the term public relations. The calibre of work is what’s important. The

name is an irrelevance.’

Reactions to the synergistic PR/ad agency structure are more positive.

Jeff Klein, Marsteller Advertising’s chief executive officer for Europe,

admits that it’s hardly a new concept - after all, Burson-Marsteller

itself was at it way back in the 50s, and in the financial sector

companies like Dewe Rogerson have exploited a similar two-handed

strategy for some time - but it’s highly appropriate to today’s market.

‘A communications company shouldn’t have a vested interest in what it

can sell to the client,’ Klein believes. ‘It should give the client what

it needs. For too many years agencies have sold clients what they’re

best equipped to offer. How many agencies would turn round and say

‘actually, that dollars 50 million would be better spent on a direct

marketing programme’? The way we’re now structured means we can give the

client whatever is best suited to their needs.’

Consolidated’s Gornall is another strong advocate of an integrated

approach. His agency already handles Virgin Direct’s PR, but more

recently also picked up the pounds 6 million above-the-line business

(Campaign, 3 May). The formidable Indra Sinha, one-time creative

director of Collett Dickenson Pearce and one of the industry’s most

respected copywriters, is to work on the account alongside a hand-picked

team at Consolidated. ‘It will be advertising and PR working in

harmony,’ predicts Gornall, echoing Klein’s sentiments, ‘but everybody’s

going to have to get more integrated, to really think across a broad

front and offer unbiased advice.’ He estimates that 35 to 40 per cent of

PR companies (particularly in the business-to-business arena) currently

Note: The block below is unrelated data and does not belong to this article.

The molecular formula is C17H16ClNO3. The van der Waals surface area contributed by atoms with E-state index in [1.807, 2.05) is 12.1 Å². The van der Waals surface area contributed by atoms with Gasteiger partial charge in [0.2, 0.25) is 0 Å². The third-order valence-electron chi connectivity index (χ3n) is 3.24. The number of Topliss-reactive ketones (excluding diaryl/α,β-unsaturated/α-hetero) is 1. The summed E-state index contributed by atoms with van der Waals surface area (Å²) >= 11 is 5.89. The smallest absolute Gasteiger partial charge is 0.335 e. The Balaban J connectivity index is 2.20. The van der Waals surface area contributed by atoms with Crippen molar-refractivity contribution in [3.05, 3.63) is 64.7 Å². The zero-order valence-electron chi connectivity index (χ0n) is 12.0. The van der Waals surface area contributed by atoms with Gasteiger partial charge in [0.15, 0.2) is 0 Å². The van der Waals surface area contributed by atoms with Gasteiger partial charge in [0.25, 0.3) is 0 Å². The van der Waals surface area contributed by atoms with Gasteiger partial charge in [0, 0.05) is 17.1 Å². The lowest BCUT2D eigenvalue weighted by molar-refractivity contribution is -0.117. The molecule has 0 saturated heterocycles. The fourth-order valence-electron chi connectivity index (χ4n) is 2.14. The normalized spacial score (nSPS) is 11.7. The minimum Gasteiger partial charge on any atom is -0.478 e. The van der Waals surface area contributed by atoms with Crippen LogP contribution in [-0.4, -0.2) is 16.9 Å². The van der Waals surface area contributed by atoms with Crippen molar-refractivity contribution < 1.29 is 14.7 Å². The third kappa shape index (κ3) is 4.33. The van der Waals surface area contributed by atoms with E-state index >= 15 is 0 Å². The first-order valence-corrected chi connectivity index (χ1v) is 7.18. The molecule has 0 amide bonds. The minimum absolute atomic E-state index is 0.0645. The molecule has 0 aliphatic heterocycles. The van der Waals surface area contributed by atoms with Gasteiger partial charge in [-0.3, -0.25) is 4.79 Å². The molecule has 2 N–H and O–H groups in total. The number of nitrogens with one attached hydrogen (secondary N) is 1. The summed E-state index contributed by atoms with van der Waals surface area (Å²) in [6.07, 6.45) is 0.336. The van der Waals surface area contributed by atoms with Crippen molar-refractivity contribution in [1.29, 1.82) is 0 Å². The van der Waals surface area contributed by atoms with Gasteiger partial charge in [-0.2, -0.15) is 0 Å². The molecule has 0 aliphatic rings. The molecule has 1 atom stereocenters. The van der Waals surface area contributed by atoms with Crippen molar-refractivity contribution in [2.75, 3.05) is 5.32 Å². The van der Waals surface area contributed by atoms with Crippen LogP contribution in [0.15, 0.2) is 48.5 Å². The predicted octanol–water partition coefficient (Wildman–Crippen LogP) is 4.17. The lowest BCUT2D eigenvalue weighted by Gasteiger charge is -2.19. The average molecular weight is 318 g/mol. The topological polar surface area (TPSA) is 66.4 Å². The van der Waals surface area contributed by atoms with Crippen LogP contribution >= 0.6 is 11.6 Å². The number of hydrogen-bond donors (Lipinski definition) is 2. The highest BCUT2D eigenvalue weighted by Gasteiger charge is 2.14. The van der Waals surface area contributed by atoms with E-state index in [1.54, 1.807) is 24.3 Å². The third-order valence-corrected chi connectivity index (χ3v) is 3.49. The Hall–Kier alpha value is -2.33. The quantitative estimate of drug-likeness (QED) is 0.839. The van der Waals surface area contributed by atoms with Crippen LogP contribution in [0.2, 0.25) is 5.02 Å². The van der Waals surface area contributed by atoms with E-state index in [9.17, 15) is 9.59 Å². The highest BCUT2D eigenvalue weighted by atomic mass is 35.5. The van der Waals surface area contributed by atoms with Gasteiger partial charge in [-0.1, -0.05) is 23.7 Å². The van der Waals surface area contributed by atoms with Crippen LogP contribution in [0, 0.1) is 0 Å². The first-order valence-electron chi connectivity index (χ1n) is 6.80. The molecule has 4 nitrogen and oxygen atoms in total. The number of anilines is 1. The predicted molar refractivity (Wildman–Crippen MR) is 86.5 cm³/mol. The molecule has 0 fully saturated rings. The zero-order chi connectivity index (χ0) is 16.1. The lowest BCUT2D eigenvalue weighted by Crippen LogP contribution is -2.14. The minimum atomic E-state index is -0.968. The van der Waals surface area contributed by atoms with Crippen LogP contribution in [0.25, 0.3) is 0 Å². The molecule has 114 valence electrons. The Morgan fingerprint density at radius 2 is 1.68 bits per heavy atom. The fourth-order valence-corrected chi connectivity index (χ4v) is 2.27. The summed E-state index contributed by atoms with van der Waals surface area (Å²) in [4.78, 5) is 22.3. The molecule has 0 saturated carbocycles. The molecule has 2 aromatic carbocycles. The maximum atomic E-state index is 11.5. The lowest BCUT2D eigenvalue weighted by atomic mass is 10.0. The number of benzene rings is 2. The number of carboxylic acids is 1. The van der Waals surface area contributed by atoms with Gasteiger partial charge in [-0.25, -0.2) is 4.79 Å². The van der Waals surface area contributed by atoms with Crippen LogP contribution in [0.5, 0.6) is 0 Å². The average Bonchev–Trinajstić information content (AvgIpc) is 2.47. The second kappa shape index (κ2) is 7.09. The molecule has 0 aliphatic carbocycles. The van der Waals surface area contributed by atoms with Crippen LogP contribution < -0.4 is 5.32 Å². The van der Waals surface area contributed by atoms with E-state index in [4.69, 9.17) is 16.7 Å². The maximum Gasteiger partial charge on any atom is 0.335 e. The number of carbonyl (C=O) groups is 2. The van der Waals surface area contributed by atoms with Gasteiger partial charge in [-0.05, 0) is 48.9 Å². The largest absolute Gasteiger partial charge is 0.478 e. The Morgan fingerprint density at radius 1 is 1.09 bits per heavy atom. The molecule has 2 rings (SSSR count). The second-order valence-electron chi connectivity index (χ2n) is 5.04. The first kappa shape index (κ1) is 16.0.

offer an integrated service, but that the numbers will inexorably grow.

Meanwhile Trevor Morris, managing director of the Quentin Bell

Organisation, sounds a note of caution and, playing devil’s advocate,

even posits the case for specialisation: ‘There’s a pre-supposition with

this that the advertising and the PR are of the same quality. I’m sure

it can work so long as neither discipline is seen as the poor relation.’

Having separate PR and advertising agencies, he continues, often creates

a valuable ‘creative tension’, an atmosphere in which original, lateral

thinking can flourish. ‘Sometimes a bit of competition isn’t a bad

thing,’ he concludes.

QBO underwent a structural reorganisation last year, modelling its

consumer division along the lines of an advertising agency. It is now

sectioned into three units: media relations, media promotions and events

management, with a team of account handlers working across departments.

‘Many people in PR do a bit of everything but aren’t good at anything,’

Morris claims. This way, he says, talents can be fostered and

streamlined working practices instituted.

Lancaster feels similar advertising-based company structures will become

more prevalent. ‘Creativity that stands out is at a premium. We’re also

really going to have to understand new media and the dynamics of the

marketplace which will mean an increased planning role and the

introduction of ‘suits’. Eventually, I can see PR agencies having

separate creative and media departments.’

One thing all parties seem agreed on is that PR is on the threshold of a

major upheaval that could change its status in the marketing mix and its

modus operandi irrevocably. But predicting just what happens next would

be as foolhardy as predicting the outcome of the Gold Cup.


Before commenting please read our rules for commenting on articles.

If you see a comment you find offensive, you can flag it as inappropriate. In the top right-hand corner of an individual comment, you will see 'flag as inappropriate'. Clicking this prompts us to review the comment. For further information see our rules for commenting on articles.

comments powered by Disqus